Dramatically improve your profitability by improving productivity

In my role as a ‘Profit Coach’ I work a great deal with trade based businesses who are characterized by delivering products or services which require a significant amount of direct labour such as plumbing, plastering, painting, electrical, air conditioning and manufacturing.

In these types of business, direct labour cost are a significant component of ‘total direct costs’, also known as ‘total cost of goods sold’ (COGS). These can be up to 50% of their direct costs which is a major cost centre and must be controlled closely if a business is to make a profit, as these costs are variable, not fixed, unlike most material costs.

Not many businesses measure productivity in a formal manner, it is more typical for mangers to directly oversee work and from their experience monitor productivity. However as a business grows larger this becomes harder and businesses start to suffer from labour overruns which can be significant and have a direct impact on the profitability of the business.

Did you know any productivity measurement process when implemented can yield a 10-30% improvement in productivity?

So why isn’t everybody measuring productivity?

The problem with productivity is that there isn’t an accounting system or software that manages labour productivity and any business that wants to implement a productivity measurement system has to develop their own.

Therefore in today’s article I have outlined a few points to considering so that you can implement a productivity measurement system for your business.

Let’s start by asking the question, what is productivity? A simple definition I like because it reflects the work I do is “the effectiveness of productive efforts, especially in industry, as measured in terms of rate of output per unit of input.”

To be able to drill down let’s look at a more wordy definition- Productivity is “a measure of the efficiency of a person, machine, system etc. in converting inputs into useful outputs. Productivity is computed by dividing average output per period by the total costs incurred or resources (i.e. capital, energy, material, personnel) consumed in that period.

The key words here are output over input! In this article we will focus on using labour based delivery business and output could be measured by either what has been installed or simply the labour hours allowed.

I like to call this work value therefore output equals work value. To measure output or work value you have to be able to measure what has been installed and this is where it gets difficult for most companies. From my experience, a simple starting point is that most companies have the hours that’s allowed in their estimate, so in effect your allowances become your work value and if you finished a job using the number of hours allowed you would have 100% productivity. Unfortunately in most cases this is not what actually happens.

To influence productivity you have to measure on a progressive weekly or monthly basis.  If you wait until the end of the job it is too late. I recommend the following simple method to measure output /work value on a progressive basis.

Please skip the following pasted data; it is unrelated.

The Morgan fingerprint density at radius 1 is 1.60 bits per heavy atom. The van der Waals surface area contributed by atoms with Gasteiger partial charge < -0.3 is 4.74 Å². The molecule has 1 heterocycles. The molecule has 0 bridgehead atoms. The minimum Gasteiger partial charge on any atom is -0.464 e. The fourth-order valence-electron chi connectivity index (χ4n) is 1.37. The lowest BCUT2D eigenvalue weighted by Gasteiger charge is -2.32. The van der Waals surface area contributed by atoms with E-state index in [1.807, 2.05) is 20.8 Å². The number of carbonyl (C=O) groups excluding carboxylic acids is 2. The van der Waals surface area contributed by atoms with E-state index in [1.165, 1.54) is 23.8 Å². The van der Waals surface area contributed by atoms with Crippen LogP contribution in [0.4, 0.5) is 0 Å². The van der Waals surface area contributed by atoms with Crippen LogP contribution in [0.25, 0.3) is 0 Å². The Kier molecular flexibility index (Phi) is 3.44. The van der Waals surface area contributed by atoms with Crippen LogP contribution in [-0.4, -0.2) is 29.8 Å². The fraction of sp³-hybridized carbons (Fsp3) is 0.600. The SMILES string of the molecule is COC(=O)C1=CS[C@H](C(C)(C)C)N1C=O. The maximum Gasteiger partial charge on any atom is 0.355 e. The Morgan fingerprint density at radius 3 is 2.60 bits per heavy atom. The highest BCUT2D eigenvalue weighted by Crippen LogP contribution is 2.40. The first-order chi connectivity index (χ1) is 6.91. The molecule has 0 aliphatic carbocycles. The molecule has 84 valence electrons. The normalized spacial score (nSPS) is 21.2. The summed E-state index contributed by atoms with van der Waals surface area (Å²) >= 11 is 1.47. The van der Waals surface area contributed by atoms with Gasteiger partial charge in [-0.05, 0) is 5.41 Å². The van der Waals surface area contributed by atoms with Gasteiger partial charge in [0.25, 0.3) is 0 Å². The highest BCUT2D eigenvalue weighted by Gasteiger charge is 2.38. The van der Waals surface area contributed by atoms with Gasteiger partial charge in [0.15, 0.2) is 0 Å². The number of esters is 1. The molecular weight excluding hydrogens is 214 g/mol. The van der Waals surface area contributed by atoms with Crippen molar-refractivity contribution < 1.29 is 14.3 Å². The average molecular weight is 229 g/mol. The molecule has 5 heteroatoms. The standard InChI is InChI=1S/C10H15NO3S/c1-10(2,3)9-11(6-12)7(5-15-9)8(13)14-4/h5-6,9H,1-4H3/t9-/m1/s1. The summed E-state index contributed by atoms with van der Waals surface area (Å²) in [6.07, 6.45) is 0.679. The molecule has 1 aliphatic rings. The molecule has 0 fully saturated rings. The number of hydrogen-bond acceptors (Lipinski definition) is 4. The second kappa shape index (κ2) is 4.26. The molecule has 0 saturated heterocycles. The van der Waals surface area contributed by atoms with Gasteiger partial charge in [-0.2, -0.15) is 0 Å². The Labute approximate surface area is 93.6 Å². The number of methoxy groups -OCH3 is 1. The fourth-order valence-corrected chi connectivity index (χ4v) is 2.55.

Take your job and break it down into a number of different work types and give them a work code, then break down your estimate into how many hours per work code. This becomes the basis of your work value. If you then measure on a weekly basis the percentage completed for each of the work codes and apply the percentage to what was allowed you have the work value for the week.

I.e. 1000 hours allowed against work code (A) and for a week the work type is measured by your site person as being 20% complete, the work value would be 20 hours.

The next step to calculate productivity will be to determine how many hours were used during the time period. This is done by the time card so your people code their time to job number and work code. You can then get a weekly report of hours per job and work code.

Say in this example the hours for the week totaled 40 hours spent against 20 hours work value achieved. Expressed as a percentage this shows a productivity of 50% which is clearly not good. It does however provide management with the awareness and therefore the opportunity to do something about it as it is being measured progressively.

The system could initially be done using spreadsheets to understand where your productivity is at now which is step one. Step two is understanding what your productivity should be which as a starting point should be 100%, however you can get more sophisticated with this in time. Step three is to review the reports and identify where the major variances are and take corrective action such as modifying your estimate allowances or renewing your site methods or supervision. Once you are aware you can do something about it, however the problem with most labour intensive businesses are they are not aware of what the productivity is.

There is enormous profit growth potential which can be realized by implementing a simple productivity measurement system. If you would like to peruse the opportunities however need assistance, please contact me to arrange a no obligation discussion.

Simply Business Australia

Philip Coombs “The Profit Coach”

0419 834 678